Why Mainers Should Fill Out Their Census Forms
It only takes a minute and hey, we've got a bit of time on our hands, so get 'er done. The census takes place every ten years, basically it counts how many people live in each community so that federal funding is properly distributed. It's actually really important that you are counted; so that hospitals, parks, roads and the like get the funding that they desperately need.
Filling out the questionnaire online only takes about ten minutes, it's confidential and private. Make sure that your city or town gets their share of the more than $675 billion dollars that will be distributed for education, transportation, housing, health care, school lunch programs, firefighters and more.
I mentioned that filling out the census is required by law. According to the U.S. Census Bureau, if you drag your feet, a Census Bureau interviewer might be sent to your home to collect your answers in person. If you don't respond at all you could be fined $100, if you provide false information you could face a $500 fine.
What do they ask? Lemme take a look at mine...
- Who lives in your home and how you are related.
- The age and sex of the people living with you.
- Their race and whether couples are same-sex or opposite-sex.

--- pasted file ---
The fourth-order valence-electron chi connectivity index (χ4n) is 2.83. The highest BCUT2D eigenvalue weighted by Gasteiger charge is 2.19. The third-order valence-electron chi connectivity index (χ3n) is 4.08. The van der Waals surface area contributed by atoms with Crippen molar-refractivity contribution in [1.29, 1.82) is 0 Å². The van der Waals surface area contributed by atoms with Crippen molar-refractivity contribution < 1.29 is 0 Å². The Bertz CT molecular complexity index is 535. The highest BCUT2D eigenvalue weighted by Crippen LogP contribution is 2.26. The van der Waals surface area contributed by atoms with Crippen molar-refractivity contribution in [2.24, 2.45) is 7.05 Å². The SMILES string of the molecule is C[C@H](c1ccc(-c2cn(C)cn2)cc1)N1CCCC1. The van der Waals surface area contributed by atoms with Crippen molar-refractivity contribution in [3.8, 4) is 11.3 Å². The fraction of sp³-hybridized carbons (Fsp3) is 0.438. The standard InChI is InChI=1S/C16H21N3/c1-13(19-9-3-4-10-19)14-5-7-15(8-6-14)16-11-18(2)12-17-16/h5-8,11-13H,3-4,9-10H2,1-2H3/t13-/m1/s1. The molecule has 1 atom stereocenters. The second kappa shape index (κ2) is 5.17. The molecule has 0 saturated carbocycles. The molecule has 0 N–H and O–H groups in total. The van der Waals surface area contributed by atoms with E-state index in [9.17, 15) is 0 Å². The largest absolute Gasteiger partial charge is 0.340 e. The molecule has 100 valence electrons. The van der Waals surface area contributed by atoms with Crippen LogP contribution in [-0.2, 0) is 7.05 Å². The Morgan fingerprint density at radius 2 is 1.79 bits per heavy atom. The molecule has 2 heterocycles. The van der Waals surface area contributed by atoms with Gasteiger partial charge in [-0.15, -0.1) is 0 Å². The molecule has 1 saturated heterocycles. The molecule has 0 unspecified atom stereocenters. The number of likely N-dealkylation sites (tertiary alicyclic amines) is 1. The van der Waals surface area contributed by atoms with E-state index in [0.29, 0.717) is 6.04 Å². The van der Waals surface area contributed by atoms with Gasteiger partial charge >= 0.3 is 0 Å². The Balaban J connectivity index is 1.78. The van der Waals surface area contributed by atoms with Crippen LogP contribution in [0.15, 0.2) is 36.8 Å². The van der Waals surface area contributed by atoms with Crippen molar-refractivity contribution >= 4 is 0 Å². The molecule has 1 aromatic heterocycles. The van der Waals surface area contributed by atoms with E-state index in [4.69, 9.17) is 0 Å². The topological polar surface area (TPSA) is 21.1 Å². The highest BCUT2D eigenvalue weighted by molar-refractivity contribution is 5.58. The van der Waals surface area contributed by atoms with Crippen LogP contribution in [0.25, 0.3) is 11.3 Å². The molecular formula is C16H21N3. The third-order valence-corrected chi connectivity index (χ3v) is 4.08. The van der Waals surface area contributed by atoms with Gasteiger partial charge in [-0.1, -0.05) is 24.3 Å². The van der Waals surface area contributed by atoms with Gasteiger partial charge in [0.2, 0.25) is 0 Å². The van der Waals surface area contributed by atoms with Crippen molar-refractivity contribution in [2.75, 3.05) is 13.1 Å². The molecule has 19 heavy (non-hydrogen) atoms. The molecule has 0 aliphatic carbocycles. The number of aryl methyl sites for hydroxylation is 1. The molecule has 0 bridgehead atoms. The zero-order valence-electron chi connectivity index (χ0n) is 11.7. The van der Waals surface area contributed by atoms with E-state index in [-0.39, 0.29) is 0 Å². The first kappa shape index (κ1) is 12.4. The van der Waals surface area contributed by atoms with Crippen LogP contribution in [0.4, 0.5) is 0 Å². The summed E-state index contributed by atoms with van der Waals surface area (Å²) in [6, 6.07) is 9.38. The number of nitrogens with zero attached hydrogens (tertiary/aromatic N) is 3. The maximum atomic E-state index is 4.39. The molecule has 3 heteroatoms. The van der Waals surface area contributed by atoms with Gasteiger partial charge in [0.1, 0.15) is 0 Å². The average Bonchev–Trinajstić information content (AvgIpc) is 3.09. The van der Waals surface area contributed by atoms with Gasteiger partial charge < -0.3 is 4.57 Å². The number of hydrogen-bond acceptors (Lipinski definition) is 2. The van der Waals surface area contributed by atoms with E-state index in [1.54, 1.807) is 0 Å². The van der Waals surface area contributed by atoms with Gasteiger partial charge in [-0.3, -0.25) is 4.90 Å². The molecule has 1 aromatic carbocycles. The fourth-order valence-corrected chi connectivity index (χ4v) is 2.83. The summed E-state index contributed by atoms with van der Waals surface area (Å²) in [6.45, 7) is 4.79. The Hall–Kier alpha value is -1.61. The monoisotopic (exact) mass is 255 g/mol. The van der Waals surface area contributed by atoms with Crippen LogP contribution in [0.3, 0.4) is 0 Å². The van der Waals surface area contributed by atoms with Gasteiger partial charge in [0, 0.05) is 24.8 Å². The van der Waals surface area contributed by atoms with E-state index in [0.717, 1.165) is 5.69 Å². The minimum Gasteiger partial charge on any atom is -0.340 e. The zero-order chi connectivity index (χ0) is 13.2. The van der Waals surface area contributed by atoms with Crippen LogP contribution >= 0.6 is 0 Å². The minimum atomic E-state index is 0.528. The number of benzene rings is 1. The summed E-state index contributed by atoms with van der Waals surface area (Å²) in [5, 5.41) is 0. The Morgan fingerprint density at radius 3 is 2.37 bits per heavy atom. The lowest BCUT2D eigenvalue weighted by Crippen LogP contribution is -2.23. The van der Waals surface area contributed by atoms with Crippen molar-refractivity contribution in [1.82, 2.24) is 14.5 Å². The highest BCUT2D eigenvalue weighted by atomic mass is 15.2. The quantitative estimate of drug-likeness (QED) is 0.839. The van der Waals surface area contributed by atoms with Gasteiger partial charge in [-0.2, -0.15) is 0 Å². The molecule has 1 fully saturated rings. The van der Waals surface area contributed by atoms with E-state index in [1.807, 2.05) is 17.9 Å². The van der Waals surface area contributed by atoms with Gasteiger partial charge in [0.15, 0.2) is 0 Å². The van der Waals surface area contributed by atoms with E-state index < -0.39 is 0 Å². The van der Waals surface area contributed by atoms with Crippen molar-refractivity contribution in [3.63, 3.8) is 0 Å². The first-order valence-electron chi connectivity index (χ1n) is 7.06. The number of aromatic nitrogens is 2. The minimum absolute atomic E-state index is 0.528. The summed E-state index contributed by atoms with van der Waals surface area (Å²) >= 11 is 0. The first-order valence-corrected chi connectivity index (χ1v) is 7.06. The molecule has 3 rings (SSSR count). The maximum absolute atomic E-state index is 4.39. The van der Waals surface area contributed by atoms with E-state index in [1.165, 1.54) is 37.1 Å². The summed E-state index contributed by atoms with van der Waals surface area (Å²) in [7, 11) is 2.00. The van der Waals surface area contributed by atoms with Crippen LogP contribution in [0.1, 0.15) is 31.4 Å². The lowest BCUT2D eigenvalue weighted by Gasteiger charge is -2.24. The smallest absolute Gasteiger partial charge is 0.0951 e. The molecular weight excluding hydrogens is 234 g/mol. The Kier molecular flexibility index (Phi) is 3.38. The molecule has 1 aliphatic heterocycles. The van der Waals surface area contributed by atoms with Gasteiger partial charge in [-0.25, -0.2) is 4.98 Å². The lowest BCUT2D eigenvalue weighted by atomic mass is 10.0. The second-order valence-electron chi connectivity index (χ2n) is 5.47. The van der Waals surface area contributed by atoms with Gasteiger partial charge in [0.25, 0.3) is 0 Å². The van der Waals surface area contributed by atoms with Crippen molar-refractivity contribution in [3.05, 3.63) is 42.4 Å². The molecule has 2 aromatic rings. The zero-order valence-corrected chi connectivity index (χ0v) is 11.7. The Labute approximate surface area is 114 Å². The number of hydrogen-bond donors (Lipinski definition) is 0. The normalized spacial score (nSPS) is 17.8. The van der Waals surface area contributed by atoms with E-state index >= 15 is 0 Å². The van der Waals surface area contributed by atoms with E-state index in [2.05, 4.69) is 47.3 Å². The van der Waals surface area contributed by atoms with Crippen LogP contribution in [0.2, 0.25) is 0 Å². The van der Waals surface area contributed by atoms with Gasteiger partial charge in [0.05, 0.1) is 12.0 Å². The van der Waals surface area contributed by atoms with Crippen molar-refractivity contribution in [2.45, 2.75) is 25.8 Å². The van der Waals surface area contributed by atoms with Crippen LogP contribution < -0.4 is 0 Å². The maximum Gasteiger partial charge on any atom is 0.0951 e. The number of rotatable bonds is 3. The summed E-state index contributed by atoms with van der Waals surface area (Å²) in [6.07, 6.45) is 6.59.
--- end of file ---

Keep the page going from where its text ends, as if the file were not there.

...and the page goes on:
- Whether couples are married or unmarried.
- Whether people live at the address full-time.
I wondered why the census asks for race. Here's what I found on the 2020 U.S. Census website:
We ask a question about a person's race to create statistics about race and to present other estimates by race groups.
Local, state, tribal, and federal programs use these data, and they are critical factors in the basic research behind numerous policies, particularly for civil rights. Race data are used in planning and funding government programs that provide funds or services for specific groups.
The U.S. Census Bureau collects racial data in accordance with the 1997 Office of Management and Budget standards on race and ethnicity. The data on race are based on self-identification and the categories on the form generally reflect a social definition of race. The categories are not an attempt to define race biologically, anthropologically, or genetically. Respondents can mark more than one race on the form to indicate their racial mixture."
Have you filed for the 2020 census yet? If not, why? Comment on our Fan Page.